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Behavioral biometrics vs. behavioral analytics in fraud prevention

Author: Tiffany Staples


Biometrics, behavioral biometrics, behavioral analytics — while these words may spark visions of a futuristic fantasy movie, biometric technology has been a reality for years. What began in the 1960s with semi-automated facial recognition has evolved into a booming industry that delivers new technologies to fight fraud and improve identity verification across the digital universe. To find the best fraud prevention solution, you need to understand the differences between these options.

As technology continues to advance, businesses can struggle to decide on a fraud prevention solution. Aside from the different fraud types to account for (transactional, account takeover, identity theft, etc.), there seems to be a new fraud-fighting technology hitting the market every other day. Two technologies in particular — behavioral analytics and behavioral biometrics — have gained a lot of attention in the fraud prevention industry. But they’ve also stirred up a lot of confusion. Let's break it down:

Biometrics 101

Biometrics are physical characteristics used to identify a person. The most common types of biometric identifiers are voice, iris, fingerprint, facial profile, and palm/finger vein patterns.

From a technology perspective, biometric authentication is a security process that uses a person’s physical traits to verify their identity. Popular authentication methods include fingerprint scanners, iris scanners, and facial and voice recognition systems.

Biometric security is becoming common in everyday life — mobile phones unlock with the touch of a thumb, travelers scan their eyes and fingerprints to get through airport security, and certain devices can be triggered by a person’s voice. But when it comes to fraud prevention, biometric authentication faces many challenges. The rise in AI, digital voice cloning, and deepfake technology is making it easier for fraudsters to mimic and replicate real humans. Cybercriminals are also becoming better at stealing biometric data which, once stolen, is nearly impossible to change. If someone steals your fingerprint, you can’t simply go out and buy a new one. Biometric technology itself is also prone to data breaches. So, while biometrics are helpful in the fight against fraud, they’re not a perfect solution on their own.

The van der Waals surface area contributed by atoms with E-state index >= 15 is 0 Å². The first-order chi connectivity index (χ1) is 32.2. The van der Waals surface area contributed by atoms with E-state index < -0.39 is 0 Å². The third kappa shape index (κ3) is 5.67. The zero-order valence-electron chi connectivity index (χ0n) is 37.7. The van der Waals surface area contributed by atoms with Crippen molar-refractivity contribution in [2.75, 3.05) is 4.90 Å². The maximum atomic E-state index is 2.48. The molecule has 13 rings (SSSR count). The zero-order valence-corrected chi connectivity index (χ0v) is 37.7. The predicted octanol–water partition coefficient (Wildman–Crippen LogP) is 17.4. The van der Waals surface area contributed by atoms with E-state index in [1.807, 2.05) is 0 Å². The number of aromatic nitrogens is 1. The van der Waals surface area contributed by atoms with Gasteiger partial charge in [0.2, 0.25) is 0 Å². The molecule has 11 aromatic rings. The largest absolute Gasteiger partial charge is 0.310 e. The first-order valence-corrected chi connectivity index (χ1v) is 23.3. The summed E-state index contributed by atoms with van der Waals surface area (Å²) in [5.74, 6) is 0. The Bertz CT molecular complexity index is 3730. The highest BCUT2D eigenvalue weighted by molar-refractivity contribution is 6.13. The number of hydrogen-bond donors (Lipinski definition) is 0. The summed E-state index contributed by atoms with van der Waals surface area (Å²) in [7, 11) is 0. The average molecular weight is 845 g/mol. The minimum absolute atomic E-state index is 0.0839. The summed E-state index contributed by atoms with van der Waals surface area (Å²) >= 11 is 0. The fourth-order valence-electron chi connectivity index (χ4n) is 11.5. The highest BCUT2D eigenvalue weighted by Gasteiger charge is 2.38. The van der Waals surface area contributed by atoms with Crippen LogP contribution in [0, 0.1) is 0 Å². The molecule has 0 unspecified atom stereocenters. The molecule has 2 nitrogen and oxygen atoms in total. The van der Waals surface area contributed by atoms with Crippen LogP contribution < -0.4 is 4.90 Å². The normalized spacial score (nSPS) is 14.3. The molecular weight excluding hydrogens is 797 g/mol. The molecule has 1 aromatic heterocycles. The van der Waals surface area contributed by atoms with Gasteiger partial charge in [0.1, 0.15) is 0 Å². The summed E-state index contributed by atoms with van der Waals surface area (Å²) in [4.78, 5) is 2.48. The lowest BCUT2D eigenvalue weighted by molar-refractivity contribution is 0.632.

Behavioral biometrics 101

Behavioral biometrics identifies measurable patterns in human activities. Instead of using a fingerprint, face, or iris (physical biometrics) to identify a person, behavioral biometrics looks at a person’s unique behaviors and actions across the digital landscape. Think of it as digital body language.

Types of behavioral biometrics include:

  • Mouse dynamics (right or left-handed, speed and accuracy, duration of movements)
  • Keystroke dynamics (speed, pressure, rhythm)
  • Voice and speech recognition (inflections, gender, cadence)
  • Gestures (pinches, swipes, zooms)
  • Eye tracking (uses cameras to track eye movement and where it focuses on screen)

In fraud prevention, behavioral biometrics are used to either confirm identity or detect anomalies in a user’s behavior. From a sudden change in typing speed to a shift in how a person uses their mouse, it uses multiple data points to spot patterns and distinguish between a legitimate user versus a fraudster or bot. Many companies rely on behavioral biometrics to verify the identity of visitors and customers, especially when they’re attempting to open a new account or change an existing profile.

Behavioral analytics 101

“Analytics” is a familiar word: it’s a field of computer science that turns raw data into insight so people can make better decisions. Behavioral analytics follows the same concept but focuses on revealing patterns in behavior. It’s the process of collecting and analyzing user data to understand and predict a person’s online behavior. Studying a user’s interactions on a website or app — what they click on, the time they spend on a page, how they search or filter, etc.— reveals insight into their interests. This information can then be used to predict trends, understand preferences, and improve the user experience. It can also be used to spot fraud.